Another rainy Saturday night and another very good dining experience. I had made reservations for 6 at Anthony’s in Haddon Heights, NJ at 8:00 P.M. Late that afternoon, Jerry and Sue C. returned from their trip to Ireland, and what with Ireland not being the culinary capital of Europe, they were in the mood for a great meal so they decided to join us. Anthony’s was kind enough to add two more seats and after a short wait in the lobby, where our group paged through the latest copy of Hitzel’s Restaurant Magazine, we were guided to their upstairs dining room where we had an entire room to ourselves. Wines were opened and poured and Jerry showed pictures from his trip on his Ipod Touch while we scanned the menu and caught up on the latest news. Our server brought baskets of warm bread, butter, a dish of oil, and two plates of roasted veggies which we enjoyed while considering our selections. My wine for the evening was a Malbec from Patagonia, an area in the far south of Argentina, where the temperatures are far cooler. There is an interesting story behind this wine. I had received an e-mail from Moore Brothers in Pennsauken about ten days ago. They were singing the praises of this particular wine Patagonia Malbec Barrel Selection Fabre Montmayou 2007.
Their write-up on the wine made it tempting enough for me to decide to take a ride up to their store and grab a couple of bottles. Coincidently, the very next day I was at Monster Beverage in Glassboro and their it was, the very same wine for just 50 cents more than the price at Moore Brothers. It even had the familiar “Fleet Street Shipped at 56 degrees” which I thought was sort of a Moore Brothers trademark. Anyway, I was, and continue to be, puzzled as to how this wine which I thought was exclusive to Moore Bros. ended up on the shelves of Monster Beverage. The wine, however, was worthy of all the praise. At $13.00 this is an excellent QPR delivering tons of flavor. I am making a note to try and get back to Monster for a couple more bottles before it is gone so, if you are reading this, pay no attention and please, stay away from Monster Beverage for the next few days. Thank You.
Meanwhile, back at Anthony’s, in between spoonfuls of a delicious crab bisque, I am outlining plans for a trip next year to Napa Valley. Everyone seems interested and I am looking forward to it like a muslim would to a pilgrimage to Mecca. Now the entrees are arriving and I have taken my friend, Tom T.’s advice and ordered the selection which bears his name, the Crab Tomasso. It turned out to be an excellent recommendation as the dish was first class. It featured jumbo lump crabmeat sauteed with basil and garlic, fresh tomatoes and tossed capellinni in a blush sauce. The portion was large enough that I thought I might be taking some home but I kept going and before long my dish was clean. I guess I could have taken the purple orchid home but I wasn’t sure what kind of wine went with orchids so I left it on the plate.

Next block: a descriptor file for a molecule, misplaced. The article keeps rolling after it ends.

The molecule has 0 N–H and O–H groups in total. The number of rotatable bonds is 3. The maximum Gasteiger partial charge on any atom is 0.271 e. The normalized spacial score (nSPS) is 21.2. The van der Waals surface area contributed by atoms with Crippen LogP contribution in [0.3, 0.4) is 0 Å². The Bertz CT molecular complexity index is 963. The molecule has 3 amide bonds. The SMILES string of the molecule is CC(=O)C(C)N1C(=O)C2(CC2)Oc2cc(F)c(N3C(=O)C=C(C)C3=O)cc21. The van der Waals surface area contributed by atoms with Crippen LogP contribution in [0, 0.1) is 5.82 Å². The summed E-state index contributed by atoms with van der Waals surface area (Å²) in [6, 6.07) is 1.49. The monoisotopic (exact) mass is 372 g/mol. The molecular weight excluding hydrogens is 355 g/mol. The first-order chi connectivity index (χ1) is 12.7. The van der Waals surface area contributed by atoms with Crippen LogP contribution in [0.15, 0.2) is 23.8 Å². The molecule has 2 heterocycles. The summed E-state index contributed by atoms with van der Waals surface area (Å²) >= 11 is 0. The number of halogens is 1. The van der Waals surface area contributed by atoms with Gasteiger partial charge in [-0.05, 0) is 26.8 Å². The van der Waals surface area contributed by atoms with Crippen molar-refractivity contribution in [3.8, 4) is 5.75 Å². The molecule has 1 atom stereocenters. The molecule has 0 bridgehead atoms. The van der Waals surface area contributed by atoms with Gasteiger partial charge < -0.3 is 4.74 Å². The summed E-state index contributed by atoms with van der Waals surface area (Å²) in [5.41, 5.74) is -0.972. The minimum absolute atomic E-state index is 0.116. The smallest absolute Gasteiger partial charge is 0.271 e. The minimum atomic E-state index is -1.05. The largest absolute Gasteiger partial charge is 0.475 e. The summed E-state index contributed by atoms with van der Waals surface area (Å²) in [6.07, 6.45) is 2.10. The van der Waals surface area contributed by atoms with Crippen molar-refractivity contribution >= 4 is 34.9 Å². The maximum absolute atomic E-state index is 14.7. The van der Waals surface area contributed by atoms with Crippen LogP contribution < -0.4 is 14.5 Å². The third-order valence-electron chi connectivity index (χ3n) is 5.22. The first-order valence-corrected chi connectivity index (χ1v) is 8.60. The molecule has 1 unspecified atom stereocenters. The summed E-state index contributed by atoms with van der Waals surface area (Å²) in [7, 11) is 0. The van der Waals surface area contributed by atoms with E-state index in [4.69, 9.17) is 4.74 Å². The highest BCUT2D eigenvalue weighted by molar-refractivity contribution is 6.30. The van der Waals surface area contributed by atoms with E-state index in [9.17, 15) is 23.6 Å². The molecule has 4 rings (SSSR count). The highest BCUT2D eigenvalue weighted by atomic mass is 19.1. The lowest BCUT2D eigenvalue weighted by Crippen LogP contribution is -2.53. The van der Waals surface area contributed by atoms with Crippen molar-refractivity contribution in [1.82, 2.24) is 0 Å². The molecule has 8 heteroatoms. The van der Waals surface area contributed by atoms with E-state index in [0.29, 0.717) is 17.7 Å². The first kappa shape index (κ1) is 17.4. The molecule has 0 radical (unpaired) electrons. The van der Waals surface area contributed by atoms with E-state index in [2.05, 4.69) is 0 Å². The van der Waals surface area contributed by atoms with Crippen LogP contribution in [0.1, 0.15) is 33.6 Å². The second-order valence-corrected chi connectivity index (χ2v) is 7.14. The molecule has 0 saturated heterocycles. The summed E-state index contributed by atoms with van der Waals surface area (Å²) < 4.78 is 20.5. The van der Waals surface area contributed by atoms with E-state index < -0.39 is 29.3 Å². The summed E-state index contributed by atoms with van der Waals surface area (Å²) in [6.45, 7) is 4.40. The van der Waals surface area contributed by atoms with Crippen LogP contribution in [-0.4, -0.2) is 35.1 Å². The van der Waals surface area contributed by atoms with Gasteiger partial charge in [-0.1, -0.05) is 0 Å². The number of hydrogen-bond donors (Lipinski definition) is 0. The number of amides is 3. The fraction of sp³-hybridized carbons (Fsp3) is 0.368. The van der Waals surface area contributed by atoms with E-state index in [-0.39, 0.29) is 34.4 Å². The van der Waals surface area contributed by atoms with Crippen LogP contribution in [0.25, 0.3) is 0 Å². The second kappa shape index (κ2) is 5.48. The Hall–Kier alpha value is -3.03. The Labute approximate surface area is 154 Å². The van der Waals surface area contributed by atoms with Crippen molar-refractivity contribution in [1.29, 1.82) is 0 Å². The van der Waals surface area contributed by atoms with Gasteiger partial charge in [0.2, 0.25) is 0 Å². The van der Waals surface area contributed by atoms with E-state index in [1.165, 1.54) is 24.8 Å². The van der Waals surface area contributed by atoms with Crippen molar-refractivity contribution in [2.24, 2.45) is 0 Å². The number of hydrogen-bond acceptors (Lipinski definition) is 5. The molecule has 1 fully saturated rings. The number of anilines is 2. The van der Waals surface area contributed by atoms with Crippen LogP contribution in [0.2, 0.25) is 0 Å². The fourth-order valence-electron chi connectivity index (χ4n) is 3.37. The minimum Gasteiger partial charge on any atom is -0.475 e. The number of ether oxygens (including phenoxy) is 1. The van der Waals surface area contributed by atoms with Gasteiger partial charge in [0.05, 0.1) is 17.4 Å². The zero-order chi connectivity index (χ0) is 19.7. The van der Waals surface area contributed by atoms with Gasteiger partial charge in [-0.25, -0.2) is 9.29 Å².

Some of the other selections that my dining partners chose were: from left to right, Jerry’s veal chop served over risotto which he referred to as a cheesesteak risotto. He offered me a taste and it really was good. Joe B. and my wife, Kathy both had one of the seafood specials of the evening, the baked grouper. I heard no complaints from either one of them. Sue C. had the lamb, pine nut-crusted in a thyme and port reduction sauce with Yukon mash potatoes. The final entree was Barbara T.’s Wild Mushroom Ravioli. She said the sauce was wonderful and despite the fact that I am an avid mushroom avoider, I sampled hers and have to confess that it was very good. As with the other there was nothing but the flower left on her plate and as we continued the conversation we ordered a couple of desserts to pass around. There was a round chocolate cake that was delicious and others shared a warm apple cinammon concoction with blackberry sorbet. Just before the check was presented, our waiter surprised us with a home-made concoction he refered to as Chococello, a very unique imitation of the lemoncello that so many local Italian restaurants serve as a perfect ending to the meal. This chococello was a big hit and although we all would have liked to have more, it isn’t available in any stores that we know of as it is simply a drink made and bottled by the owner.
Anthony’s bills itself as “creative Italian cuisine” and our dinner certainly lived up to its billing. I’m certain there will be future visits scheduled for this restaurant. All of us were pleased with the entire dining experience.